The actual journey in didn’t have much in the way of distance; it was slowed mostly by the relentless number of enemies, each of whom had its own particular tricks that, yes, needed to be carefully managed to make sure we didn’t wipe. Some targets had to be designated as high priority, others could be more easily controlled, and so forth.
If you’ve gotten used to dungeon runs in more modern MMOs, this sort of thing would feel almost entirely alien. No running forward and using AoE to smack things down; you hack away at single targets and might be able to hit two things at a time if you’re quite lucky. It’s a very different experience, and one that may shock players with a preference for newer combat.
For my part, I was enjoying myself. Not necessarily because it was the greatest combat I’d ever experienced, but because… well, familiarity breeds familiarity. I knew what I was doing. This felt like slipping on a comfortable old pair of shoes.
Eventually, we made our way to the first boss, and here is where the whole experience felt really old-school. I was warned ahead of time that this particular boss might well lead to a wipe, and in fact the past few runs had done exactly that. The goal was to control her with stuns until her adds were down, then focus on her before she bursted down the tank.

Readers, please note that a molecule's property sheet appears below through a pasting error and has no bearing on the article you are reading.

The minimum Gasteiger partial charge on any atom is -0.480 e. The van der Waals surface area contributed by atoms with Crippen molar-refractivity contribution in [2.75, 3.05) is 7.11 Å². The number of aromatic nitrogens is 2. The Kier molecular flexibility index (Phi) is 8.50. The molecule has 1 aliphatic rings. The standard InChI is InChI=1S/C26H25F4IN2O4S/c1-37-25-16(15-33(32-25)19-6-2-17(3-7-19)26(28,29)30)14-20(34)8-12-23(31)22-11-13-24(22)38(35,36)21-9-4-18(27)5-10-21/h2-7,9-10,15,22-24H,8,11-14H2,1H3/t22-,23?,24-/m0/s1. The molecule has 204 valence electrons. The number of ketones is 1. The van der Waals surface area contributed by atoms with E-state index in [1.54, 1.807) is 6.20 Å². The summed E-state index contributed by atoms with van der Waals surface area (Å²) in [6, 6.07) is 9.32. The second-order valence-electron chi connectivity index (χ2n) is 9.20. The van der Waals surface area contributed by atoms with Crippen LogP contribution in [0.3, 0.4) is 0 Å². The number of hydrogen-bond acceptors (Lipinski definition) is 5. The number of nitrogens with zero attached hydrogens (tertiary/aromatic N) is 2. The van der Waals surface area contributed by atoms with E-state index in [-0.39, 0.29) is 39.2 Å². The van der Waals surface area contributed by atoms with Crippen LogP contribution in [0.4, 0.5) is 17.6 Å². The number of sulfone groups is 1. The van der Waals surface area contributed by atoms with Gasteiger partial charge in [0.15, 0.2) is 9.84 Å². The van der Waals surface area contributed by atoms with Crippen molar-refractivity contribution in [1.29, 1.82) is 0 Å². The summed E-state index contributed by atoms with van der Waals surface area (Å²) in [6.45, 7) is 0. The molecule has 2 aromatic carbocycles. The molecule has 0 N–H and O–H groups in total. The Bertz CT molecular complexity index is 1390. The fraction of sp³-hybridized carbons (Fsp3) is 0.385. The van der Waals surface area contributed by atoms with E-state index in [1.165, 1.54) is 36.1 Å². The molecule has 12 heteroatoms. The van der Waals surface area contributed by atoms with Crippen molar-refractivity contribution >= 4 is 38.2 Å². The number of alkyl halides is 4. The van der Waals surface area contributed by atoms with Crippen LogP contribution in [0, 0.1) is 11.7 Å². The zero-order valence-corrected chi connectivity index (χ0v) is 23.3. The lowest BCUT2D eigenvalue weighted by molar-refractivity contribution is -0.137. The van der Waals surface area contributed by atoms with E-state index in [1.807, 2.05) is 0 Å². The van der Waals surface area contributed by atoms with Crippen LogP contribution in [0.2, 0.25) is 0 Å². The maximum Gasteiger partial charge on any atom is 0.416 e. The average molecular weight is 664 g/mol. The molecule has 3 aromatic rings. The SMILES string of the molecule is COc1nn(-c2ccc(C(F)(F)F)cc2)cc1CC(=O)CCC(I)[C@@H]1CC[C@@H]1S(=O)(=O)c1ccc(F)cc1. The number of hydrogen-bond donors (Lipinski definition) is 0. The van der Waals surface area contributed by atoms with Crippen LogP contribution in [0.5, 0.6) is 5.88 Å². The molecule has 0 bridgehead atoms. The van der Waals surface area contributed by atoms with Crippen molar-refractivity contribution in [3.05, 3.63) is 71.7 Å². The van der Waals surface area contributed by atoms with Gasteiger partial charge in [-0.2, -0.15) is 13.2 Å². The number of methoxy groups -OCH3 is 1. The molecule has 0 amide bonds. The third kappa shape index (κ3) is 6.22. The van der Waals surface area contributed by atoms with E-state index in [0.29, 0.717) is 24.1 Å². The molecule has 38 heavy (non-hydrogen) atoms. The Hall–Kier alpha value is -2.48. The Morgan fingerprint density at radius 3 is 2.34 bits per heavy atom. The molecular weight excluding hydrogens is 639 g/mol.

Needless to say, everything went wrong pretty quickly. I got her stunned with a smoke bomb to the face, and we went to work on the normal adds, but a couple of other patrols ran by to join the fight, followed by a resisted control spell from the Enchanter and a moment before I could re-stun her. She also had two abilities aside from a tank buster, an AoE sleep spell that persisted through her smacking people and a group-wide thrash that hurt badly.
My muscle memory said that we should all be drinking Poison Potions and grouping up for Curaga when needed. Wrong game, right thinking.
A couple of us did wind up dropping, but we managed to pull things back together and controlled things down to the point where we could get ourselves back on track and get the adds down. My temporary stun got a workout to keep her locked down, and when we were finally on to just fighting her, we managed to avoid any massive catastrophes to bring her down.
I was told this was an unusual event that rarely occurred. Whether or not this was true and my experience with this gameplay type helped or it was, in fact, relatively common will be a mystery for the ages. My ego won’t let me assume that I just happened to be good.
The real test of Pantheon is always going to be how it’s received among the general audience. As I mentioned, this is the sort of gameplay style that games have largely moved on from, and that means some people are going to bounce off right away, while others are going to set up camp and make it a home. You can argue whether or not they’re right to do so, whether it’s better to have engaging single fights or an engaging process of exploring and pulling.
But if you’re eagerly awaiting the game and hoping that it brings back the muscle memory of the old days? It does that, it looks pretty while it’s doing that, and it does it with panache. I definitely had fun with it, and while I might recognize that it was relying on my nostalgia centers, that doesn’t mean it wasn’t a success.